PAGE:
As always time will tell.

    Reply

  10. AyyA
    May 21, 2006 @ 15:16:00

    Trina Flowers
    I’m optimistic that this movement would bear fruit. The fight against corruption had just begun. Yet it should take its natural course to blossom. Things will not be the same again with or without sharer’s involvement; whether directly or indirectly. As for our Amir; thatah mosanah bildistoor. And we all respect that; not for his personal conduct or misconduct, but as a symbol of i7tramnah leldistoor.
    We do not want to fight jungle law with barbarism, we want to fight it with our distoor; it is a long road but we’ll take one step at a time.

    Reply

  11. Trina Flowers
    May 21, 2006 @ 21:20:00

    Ayya,

    Well said and I hope for Kuwait’s sake it works itself out that way.

    I am a collector of all sorts of information and here’s a story that was sent to me today:

    “About Sheikh Sabah, people are not so impressed with him any more. I was told that he is the talk of the diwanyas and it is not in is favor. I heard an interesting story last night about this a__h___. You may have heard it already but here it goes.”

    “Apparently, at the begining of the Iraqi invasion, he told every one in Kuwait not to worry, everything is under control, it’s only a small cloud passing through Kuwait and it will just go away.”

    “Later, as he was driving across the border to get the hell out of Kuwait, one of the security border patrol guys told Sheikh Sabah ‘It was just a small cloud passing through Kuwait, hey!’ and then the man spat at Sheikh Sabah’s face.”

    “It was in the newspapers at the time.”

    “This is obvious that the Kuwaitis are fed up with corruption and are
    even ready to grill the Prime Minister. A first in Kuwait.”

    [Even though there are already attempts to prevent that!]

    We of course, had Nixon who proclaimed he was not a crook when in fact, he violated the law and was eventually forced to resign the presidency before being impeached.

    Americans then had evidence we had been lied to and now uncover and vocalize the president’s actions; hence, why our current president has very low approval ratings and the press reports his illegal activites and call for him to be prosecuted just like any other criminal.

    We’ve all been led into unjustified wars and the innocents are the ones doing the dying while the decision-makers and criminals are literally getting away with murder and getting rich to boot!

    Reply

  12. AyyA
    May 22, 2006 @ 12:32:00

    Trina
    If you are a collector of some stories like that, then may be it’s time to start your own postings. You know exposing facts educate people, and we need that if we are serious in fighting corruption 😉
    take care.

    Reply

  13. Trina Flowers
    May 22, 2006 @ 21:13:00

    Ayya,

    I’ve been collecting stories my entire life.

    Stories of Kuwait I’ve been collecting for more than 7 years now. While I’ve reported certain stories to the appropriate entities many of them have been saved in secret for both safety reasons and for the right time.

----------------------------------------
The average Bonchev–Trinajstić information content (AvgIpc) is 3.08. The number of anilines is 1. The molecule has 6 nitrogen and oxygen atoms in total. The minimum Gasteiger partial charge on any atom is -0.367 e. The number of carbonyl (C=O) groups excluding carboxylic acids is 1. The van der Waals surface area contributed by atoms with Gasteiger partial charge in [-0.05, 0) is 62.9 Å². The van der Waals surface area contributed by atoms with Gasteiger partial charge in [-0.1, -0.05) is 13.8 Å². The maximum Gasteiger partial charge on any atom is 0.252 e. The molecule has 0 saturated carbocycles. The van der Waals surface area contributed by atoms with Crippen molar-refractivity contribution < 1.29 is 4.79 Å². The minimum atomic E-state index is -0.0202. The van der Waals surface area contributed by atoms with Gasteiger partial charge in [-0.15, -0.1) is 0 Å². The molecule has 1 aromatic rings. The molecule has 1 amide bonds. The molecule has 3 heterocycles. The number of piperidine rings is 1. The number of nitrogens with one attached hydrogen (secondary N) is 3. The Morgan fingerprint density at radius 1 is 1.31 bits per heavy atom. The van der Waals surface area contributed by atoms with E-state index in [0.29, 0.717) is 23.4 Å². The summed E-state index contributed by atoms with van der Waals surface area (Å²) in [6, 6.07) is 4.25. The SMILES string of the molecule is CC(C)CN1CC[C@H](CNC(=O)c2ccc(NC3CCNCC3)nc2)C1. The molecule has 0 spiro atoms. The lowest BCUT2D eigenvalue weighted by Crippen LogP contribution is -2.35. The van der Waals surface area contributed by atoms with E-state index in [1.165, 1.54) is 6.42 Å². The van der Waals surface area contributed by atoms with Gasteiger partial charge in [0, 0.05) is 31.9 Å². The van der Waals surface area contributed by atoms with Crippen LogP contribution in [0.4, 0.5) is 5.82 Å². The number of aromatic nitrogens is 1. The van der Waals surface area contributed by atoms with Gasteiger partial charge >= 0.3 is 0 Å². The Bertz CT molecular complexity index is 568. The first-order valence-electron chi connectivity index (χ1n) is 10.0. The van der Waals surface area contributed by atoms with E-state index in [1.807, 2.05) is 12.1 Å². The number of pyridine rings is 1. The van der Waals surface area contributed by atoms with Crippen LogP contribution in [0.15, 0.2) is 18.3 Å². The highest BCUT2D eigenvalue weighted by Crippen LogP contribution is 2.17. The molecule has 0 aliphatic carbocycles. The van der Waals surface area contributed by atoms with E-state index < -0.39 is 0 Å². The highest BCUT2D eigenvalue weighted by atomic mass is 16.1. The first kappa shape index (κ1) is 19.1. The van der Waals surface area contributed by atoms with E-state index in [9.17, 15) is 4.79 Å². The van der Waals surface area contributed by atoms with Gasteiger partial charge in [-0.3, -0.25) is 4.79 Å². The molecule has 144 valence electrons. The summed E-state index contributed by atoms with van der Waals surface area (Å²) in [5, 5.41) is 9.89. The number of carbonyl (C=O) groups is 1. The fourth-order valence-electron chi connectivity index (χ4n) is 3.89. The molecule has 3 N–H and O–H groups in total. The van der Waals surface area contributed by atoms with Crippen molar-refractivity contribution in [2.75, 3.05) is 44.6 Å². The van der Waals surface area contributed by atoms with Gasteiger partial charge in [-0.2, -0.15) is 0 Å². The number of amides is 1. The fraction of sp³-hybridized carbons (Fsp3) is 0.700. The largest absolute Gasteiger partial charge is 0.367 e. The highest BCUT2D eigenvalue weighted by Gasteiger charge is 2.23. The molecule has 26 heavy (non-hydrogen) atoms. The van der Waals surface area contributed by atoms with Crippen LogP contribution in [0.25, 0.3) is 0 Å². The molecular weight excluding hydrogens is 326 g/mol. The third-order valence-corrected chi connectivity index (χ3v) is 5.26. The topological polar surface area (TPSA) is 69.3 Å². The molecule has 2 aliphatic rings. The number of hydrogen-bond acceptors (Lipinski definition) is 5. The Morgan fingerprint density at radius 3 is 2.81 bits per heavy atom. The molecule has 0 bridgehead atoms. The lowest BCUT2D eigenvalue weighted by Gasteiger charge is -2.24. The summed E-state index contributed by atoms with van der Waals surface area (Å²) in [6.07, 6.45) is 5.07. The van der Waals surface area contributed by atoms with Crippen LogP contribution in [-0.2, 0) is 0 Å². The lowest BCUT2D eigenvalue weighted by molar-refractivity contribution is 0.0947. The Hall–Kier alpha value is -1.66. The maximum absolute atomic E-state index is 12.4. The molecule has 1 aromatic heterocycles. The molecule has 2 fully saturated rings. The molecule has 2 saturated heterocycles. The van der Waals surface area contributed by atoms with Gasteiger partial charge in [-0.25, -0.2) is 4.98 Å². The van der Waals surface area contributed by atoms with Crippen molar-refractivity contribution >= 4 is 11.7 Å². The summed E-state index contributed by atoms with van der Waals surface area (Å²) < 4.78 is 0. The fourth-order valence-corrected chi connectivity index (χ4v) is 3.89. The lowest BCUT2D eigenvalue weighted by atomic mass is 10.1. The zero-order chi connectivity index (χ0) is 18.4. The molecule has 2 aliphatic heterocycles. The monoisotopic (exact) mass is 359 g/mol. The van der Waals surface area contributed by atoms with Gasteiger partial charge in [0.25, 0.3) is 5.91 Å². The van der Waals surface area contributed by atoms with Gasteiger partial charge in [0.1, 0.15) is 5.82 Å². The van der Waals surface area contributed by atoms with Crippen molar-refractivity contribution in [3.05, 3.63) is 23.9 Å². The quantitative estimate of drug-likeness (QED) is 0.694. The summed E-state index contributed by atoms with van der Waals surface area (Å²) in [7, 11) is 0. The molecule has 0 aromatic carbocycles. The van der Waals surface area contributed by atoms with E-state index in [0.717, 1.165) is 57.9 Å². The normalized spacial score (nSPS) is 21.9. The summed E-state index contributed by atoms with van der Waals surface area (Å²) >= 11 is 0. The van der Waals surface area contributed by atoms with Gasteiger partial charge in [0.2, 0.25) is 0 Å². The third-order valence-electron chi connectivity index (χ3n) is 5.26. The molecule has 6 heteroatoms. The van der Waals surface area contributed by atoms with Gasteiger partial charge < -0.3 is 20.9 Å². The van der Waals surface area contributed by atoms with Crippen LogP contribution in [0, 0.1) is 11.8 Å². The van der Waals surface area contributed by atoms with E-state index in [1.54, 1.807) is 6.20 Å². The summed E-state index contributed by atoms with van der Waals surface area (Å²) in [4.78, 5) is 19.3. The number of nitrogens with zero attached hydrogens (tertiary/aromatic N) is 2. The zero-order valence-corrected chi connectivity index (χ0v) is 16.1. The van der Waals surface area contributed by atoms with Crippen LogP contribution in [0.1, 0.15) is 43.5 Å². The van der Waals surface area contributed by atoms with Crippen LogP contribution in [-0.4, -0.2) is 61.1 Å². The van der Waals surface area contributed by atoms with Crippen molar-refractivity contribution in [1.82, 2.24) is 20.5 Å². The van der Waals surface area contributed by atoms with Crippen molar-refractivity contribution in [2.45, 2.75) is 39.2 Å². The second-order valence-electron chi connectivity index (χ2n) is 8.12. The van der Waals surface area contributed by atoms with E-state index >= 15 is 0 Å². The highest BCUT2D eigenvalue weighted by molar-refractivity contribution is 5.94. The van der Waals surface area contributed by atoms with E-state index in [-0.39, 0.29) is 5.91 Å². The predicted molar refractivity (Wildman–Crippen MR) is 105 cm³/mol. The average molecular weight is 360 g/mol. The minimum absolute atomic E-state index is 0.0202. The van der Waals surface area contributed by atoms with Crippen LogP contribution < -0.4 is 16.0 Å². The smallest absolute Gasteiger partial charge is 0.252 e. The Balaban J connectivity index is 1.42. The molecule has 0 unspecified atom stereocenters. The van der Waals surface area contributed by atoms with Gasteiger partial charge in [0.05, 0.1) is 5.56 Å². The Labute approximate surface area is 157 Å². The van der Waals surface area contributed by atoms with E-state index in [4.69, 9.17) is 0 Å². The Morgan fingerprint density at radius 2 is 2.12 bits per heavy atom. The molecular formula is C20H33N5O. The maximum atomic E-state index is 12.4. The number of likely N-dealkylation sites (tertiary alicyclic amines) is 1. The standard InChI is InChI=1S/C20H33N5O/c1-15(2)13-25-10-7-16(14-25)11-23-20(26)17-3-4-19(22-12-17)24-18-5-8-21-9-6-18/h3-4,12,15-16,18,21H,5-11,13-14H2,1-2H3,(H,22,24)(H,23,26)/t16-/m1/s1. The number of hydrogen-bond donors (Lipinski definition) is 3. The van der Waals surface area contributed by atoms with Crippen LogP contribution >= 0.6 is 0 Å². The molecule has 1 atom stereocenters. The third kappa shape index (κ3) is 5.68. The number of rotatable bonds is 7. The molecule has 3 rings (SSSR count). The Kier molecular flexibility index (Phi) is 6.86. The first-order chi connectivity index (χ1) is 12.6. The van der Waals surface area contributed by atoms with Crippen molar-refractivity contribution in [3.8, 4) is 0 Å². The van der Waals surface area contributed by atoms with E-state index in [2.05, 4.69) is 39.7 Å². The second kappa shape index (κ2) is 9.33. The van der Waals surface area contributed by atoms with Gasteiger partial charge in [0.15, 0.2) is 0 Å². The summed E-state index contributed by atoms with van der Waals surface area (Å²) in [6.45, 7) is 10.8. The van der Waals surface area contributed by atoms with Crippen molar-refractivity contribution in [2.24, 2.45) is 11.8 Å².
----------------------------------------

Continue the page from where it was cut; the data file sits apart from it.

That time is now getting closer.

    There are several books about Kuwait, certain Kuwaitis and Americans to be released in the near future.

    Since the authors are no longer in Kuwait we are free to publish information that would have been illegal to have done so while in Kuwait not to mention our safety was at stake (I myself was threatened and jailed on more than one occasion).

    In fact, Sheik Thamer Jaber Ahmed al-Sabah (the former Amir’s favorite son) wanted Kuwait’s CID to kill me, but I was too visible and outspoken (on adivce from American lawyers which proved to be invaluable because that would have caused Kuwait too many problems).

    Consequently, they had to involve a number of Kuwaiti and American co-conspirators. This has led to internal and external investigations which are on-going (one reason I’m not able to speak out quite yet).

    Therefore, Sheik Thamer said he would be willing to pay up to KD 2 million to have me illegally arrested, illegally jailed, illegally imprisoned and illegally deported at the behest of then prime minister (and now Amir Sheik Sabah) because I was posting too much stuff on the Internet and it was really pissing him off!

    I wasn’t allowed to leave Kuwait of my own accord since they had placed an illegal travel ban on me (for 1305 days). However, what they were too unintelligent to realize is once I was out of Kuwait I could post more information of the kind they hate (the truth).

    I also know that the Kuwait authorities expected the US to jail me once I was back; however, since I had committed no crime and had tons of evidence the numerous cops that boarded the plane proudly said to me: “We are here to
    escort you back into the United States of America. You have committed no crime and you are not under arrest. All you did was tell the truth and piss off the prime minister of Kuwait who just gave the US 400 million dollars for Hurricane Katrina victims.” And then we all laughed and shared lots of stories some of which will be published soon.

    By the way, for years I was doing what your orange movement did in the last few weeks for the betterment of Kuwait, ALL Kuwaitis and expats and I’m not Kuwaiti; now you may begin to understand why I pissed off so many of the Kuwait government employees, in particular the ones in Seif Palace, Bayan Palace, the National Assembly and a few other offices.

    As I’ve said before, time will tell, it always does and it won’t matter if I’m alive or dead the ball has already been put into play.

    Reply